What I give to my clients through the compassion, understanding and suggestions for coping is goodness in the midst of their grieving. I am often the only one or one of few people in their lives who really get what they are going through. Often it’s not so much what I say in the counseling sessions, but that I’m there and available to listen and that I really care. I know I cannot take away their pain and sadness of losing a pregnancy, baby or older child, but I also know that tragedy is part of life for many people. For me, being able to help people during their most difficult times is nothing but goodness.
Csilla MSW, LCSW
The love I receive from my God, my wife, and my family. Watching someone get an alcohol or drug addiction in remission and restoring their life. People who serve as foster or forever parents. When people care about others more than themselves.
I find goodness through seeing lives impacted with the hope of Jesus Christ. Working in ministry and with Police and Fire personnel it can get very easy to only see the negative. With Police officers and Fire fighters we call this, “compassion fatigue.” We need to constantly remind ourselves what it was that first called us into the line of work that were in. For most it was wanting to help people and that is what we need to hold onto! You see a lot of bad stuff but you have to always remember the good and when it comes never take it for granted. If just one life is impacted it’s all worth it!
Pastor 11 years
Police/Fire Chaplain 4 ½ years
I typically find myself turning to nature to remind myself of the goodness of this world. Many people are good and continue to do good works, but these folks are fairly rare. I find that nature has maintained a lasting innocence against our world’s corruption, and is our last bastion of goodness.
911 Senior Dispatcher.
18 years and counting
I find good in moments. I find it in the expression that says, “You are listening to me, loving me, giving me dignity, and letting me be my own man.” I find it in a sunrise, in an inexpensive can of soup or a bag of apples that will keep my stomach and bank account full. I find good selfishly – in a shared meal, a stimulating conversation, in the opportunity to choose for myself, or a new thought that leads to another path. Good does exist, it’s just hard to recognize sometimes.
Adult males/Group Home
I find goodness in the hearts and deeds of those who want to bring happiness and encourage life change to those in the community that need/want it. The Bible calls those “the least of these” the poor, the homeless, the down and out. A meal is a basic daily human need and to provide/facilitate that to the forgotten ones in our community without judgment is where goodness can be found.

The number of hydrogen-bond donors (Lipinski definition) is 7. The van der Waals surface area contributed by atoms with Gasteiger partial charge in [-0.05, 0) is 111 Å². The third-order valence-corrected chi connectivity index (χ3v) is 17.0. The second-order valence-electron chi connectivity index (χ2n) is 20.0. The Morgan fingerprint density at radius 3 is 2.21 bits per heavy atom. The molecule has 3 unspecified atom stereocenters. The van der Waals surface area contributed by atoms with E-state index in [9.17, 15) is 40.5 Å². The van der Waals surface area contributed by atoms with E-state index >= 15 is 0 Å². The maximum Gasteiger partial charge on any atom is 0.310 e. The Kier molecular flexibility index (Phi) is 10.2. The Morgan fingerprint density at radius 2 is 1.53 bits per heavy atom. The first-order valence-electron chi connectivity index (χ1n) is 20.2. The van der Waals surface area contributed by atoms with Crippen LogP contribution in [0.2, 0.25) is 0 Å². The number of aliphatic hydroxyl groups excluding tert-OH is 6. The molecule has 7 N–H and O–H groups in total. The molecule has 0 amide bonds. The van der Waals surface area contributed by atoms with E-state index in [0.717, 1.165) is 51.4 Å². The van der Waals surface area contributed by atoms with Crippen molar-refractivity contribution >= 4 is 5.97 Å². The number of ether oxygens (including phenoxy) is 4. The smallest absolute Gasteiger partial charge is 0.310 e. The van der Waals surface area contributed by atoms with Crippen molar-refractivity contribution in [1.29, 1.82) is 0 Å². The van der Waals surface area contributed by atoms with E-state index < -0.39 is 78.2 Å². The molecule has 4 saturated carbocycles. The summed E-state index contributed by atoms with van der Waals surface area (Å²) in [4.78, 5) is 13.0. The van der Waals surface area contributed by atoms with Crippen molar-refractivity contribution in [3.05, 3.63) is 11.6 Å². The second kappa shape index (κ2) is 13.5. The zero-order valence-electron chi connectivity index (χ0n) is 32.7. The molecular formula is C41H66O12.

Faith Community Coordinator
I believe goodness is created not found. We all have the power to create it, but unfortunately most of us have forgotten how too. No matter how bad you feel try to make people smile (especially a child) and see what happens. When you see someone doing a carwash for charity, get your car washed. We need to stop worrying solely on our own problems every now and then and just try to be compassionate to your fellow human race and if humanity is not compassionate back to us so be it. Goodness is looking in the mirror and truly liking the person looking back. I believe goodness is given and not found.
Correctional Officer/State Prison
20 plus years
Every time I look at my children, I know without a shadow of a doubt that there is more good in this world than bad. Every time we air a story about a person in need, and our viewers come forward in droves asking how they can help I know the good outweighs the bad. I don’t need to look very hard to find goodness in the world, I just need to keep my eyes, mind and heart… open.
Anchor Portland 10 years,
Television news 17 years
I tend to find goodness in knowing that somewhere, someday, someone will inevitably do the right thing. I think that to know one’s place in society helps to keep one’s perspective on the issues that concern us as individuals, and as a community. Anytime that you can think outside your own self is always a good thing.
Security Patrol Supervisor/Owner
When people who share a common struggle you often find the goodness that exists within them as they find ways to cope and support each other through the challenges. In the laughter of children even when they are facing adversity. In the eyes of a dying person who has nothing but thanks to share for all the things that have been blessed with in life. In the forgiveness that one human being can give to another. Who ever thought that you would experience so much “goodness” when working with death and grief.